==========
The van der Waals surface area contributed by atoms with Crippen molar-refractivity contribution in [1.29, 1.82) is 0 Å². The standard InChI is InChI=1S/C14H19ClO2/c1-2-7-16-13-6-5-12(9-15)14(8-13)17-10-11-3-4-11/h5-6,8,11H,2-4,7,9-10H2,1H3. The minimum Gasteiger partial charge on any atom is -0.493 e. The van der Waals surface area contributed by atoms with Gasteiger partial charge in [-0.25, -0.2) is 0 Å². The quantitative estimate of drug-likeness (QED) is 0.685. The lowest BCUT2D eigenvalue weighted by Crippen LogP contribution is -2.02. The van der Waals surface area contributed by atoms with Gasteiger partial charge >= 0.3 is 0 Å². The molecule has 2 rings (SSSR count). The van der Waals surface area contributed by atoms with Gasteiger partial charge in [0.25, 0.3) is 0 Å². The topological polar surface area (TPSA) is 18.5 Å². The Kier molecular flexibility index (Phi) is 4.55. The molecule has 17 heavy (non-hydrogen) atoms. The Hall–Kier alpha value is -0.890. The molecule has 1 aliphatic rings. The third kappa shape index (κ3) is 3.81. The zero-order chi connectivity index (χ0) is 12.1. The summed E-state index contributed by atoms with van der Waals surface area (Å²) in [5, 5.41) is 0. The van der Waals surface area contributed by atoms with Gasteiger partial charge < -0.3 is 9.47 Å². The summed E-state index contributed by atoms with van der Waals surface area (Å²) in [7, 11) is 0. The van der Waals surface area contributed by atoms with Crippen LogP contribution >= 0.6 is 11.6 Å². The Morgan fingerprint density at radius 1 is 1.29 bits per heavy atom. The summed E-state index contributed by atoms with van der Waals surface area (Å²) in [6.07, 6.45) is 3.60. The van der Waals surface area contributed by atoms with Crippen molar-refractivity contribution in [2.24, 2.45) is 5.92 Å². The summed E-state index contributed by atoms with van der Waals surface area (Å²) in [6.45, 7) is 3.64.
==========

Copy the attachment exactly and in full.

The van der Waals surface area contributed by atoms with Crippen molar-refractivity contribution in [1.29, 1.82) is 0 Å². The standard InChI is InChI=1S/C14H19ClO2/c1-2-7-16-13-6-5-12(9-15)14(8-13)17-10-11-3-4-11/h5-6,8,11H,2-4,7,9-10H2,1H3. The minimum Gasteiger partial charge on any atom is -0.493 e. The van der Waals surface area contributed by atoms with Gasteiger partial charge in [-0.25, -0.2) is 0 Å². The quantitative estimate of drug-likeness (QED) is 0.685. The lowest BCUT2D eigenvalue weighted by Crippen LogP contribution is -2.02. The van der Waals surface area contributed by atoms with Gasteiger partial charge >= 0.3 is 0 Å². The molecule has 2 rings (SSSR count). The van der Waals surface area contributed by atoms with Gasteiger partial charge in [0.25, 0.3) is 0 Å². The topological polar surface area (TPSA) is 18.5 Å². The Kier molecular flexibility index (Phi) is 4.55. The molecule has 17 heavy (non-hydrogen) atoms. The Hall–Kier alpha value is -0.890. The molecule has 1 aliphatic rings. The third kappa shape index (κ3) is 3.81. The zero-order chi connectivity index (χ0) is 12.1. The summed E-state index contributed by atoms with van der Waals surface area (Å²) in [5, 5.41) is 0. The van der Waals surface area contributed by atoms with Gasteiger partial charge < -0.3 is 9.47 Å². The summed E-state index contributed by atoms with van der Waals surface area (Å²) in [7, 11) is 0. The van der Waals surface area contributed by atoms with Crippen LogP contribution >= 0.6 is 11.6 Å². The Morgan fingerprint density at radius 1 is 1.29 bits per heavy atom. The summed E-state index contributed by atoms with van der Waals surface area (Å²) in [6.07, 6.45) is 3.60. The van der Waals surface area contributed by atoms with Crippen molar-refractivity contribution in [2.24, 2.45) is 5.92 Å². The summed E-state index contributed by atoms with van der Waals surface area (Å²) in [6.45, 7) is 3.64.